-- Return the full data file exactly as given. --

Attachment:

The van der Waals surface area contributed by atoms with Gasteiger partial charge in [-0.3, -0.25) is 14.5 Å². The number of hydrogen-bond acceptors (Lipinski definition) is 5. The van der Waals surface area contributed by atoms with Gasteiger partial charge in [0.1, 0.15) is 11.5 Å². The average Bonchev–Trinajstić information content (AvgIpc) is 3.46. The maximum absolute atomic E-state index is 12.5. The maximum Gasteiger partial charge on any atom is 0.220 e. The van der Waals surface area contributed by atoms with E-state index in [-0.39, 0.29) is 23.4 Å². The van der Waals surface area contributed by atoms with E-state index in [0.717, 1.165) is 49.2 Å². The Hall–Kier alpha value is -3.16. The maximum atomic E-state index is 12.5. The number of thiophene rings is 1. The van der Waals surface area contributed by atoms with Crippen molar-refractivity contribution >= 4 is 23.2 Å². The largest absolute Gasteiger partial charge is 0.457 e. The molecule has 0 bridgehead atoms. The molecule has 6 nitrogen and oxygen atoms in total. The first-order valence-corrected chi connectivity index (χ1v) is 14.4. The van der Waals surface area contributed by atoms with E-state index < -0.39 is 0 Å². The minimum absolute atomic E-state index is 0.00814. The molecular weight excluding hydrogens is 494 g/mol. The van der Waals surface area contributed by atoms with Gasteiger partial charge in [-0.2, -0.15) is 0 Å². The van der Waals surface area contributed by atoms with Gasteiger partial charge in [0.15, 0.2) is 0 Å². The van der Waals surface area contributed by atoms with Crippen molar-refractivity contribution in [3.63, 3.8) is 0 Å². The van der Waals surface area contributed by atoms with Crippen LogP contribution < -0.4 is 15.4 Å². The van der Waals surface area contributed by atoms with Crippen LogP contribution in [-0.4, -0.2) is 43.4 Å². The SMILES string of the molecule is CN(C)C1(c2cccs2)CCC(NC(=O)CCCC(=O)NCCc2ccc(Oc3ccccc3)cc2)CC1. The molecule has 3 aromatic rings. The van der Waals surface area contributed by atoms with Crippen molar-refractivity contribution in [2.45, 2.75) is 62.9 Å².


The van der Waals surface area contributed by atoms with Gasteiger partial charge in [-0.3, -0.25) is 14.5 Å². The number of hydrogen-bond acceptors (Lipinski definition) is 5. The van der Waals surface area contributed by atoms with Gasteiger partial charge in [0.1, 0.15) is 11.5 Å². The average Bonchev–Trinajstić information content (AvgIpc) is 3.46. The maximum absolute atomic E-state index is 12.5. The maximum Gasteiger partial charge on any atom is 0.220 e. The van der Waals surface area contributed by atoms with E-state index in [-0.39, 0.29) is 23.4 Å². The van der Waals surface area contributed by atoms with E-state index in [0.717, 1.165) is 49.2 Å². The Hall–Kier alpha value is -3.16. The maximum atomic E-state index is 12.5. The number of thiophene rings is 1. The van der Waals surface area contributed by atoms with Crippen molar-refractivity contribution >= 4 is 23.2 Å². The largest absolute Gasteiger partial charge is 0.457 e. The molecule has 0 bridgehead atoms. The molecule has 6 nitrogen and oxygen atoms in total. The first-order valence-corrected chi connectivity index (χ1v) is 14.4. The van der Waals surface area contributed by atoms with E-state index < -0.39 is 0 Å². The minimum absolute atomic E-state index is 0.00814. The molecular weight excluding hydrogens is 494 g/mol. The van der Waals surface area contributed by atoms with Gasteiger partial charge in [-0.2, -0.15) is 0 Å². The van der Waals surface area contributed by atoms with Gasteiger partial charge in [0.15, 0.2) is 0 Å². The van der Waals surface area contributed by atoms with Crippen molar-refractivity contribution in [3.63, 3.8) is 0 Å². The van der Waals surface area contributed by atoms with Crippen LogP contribution < -0.4 is 15.4 Å². The van der Waals surface area contributed by atoms with Crippen LogP contribution in [-0.4, -0.2) is 43.4 Å². The SMILES string of the molecule is CN(C)C1(c2cccs2)CCC(NC(=O)CCCC(=O)NCCc2ccc(Oc3ccccc3)cc2)CC1. The molecule has 3 aromatic rings. The van der Waals surface area contributed by atoms with Crippen molar-refractivity contribution in [2.45, 2.75) is 62.9 Å².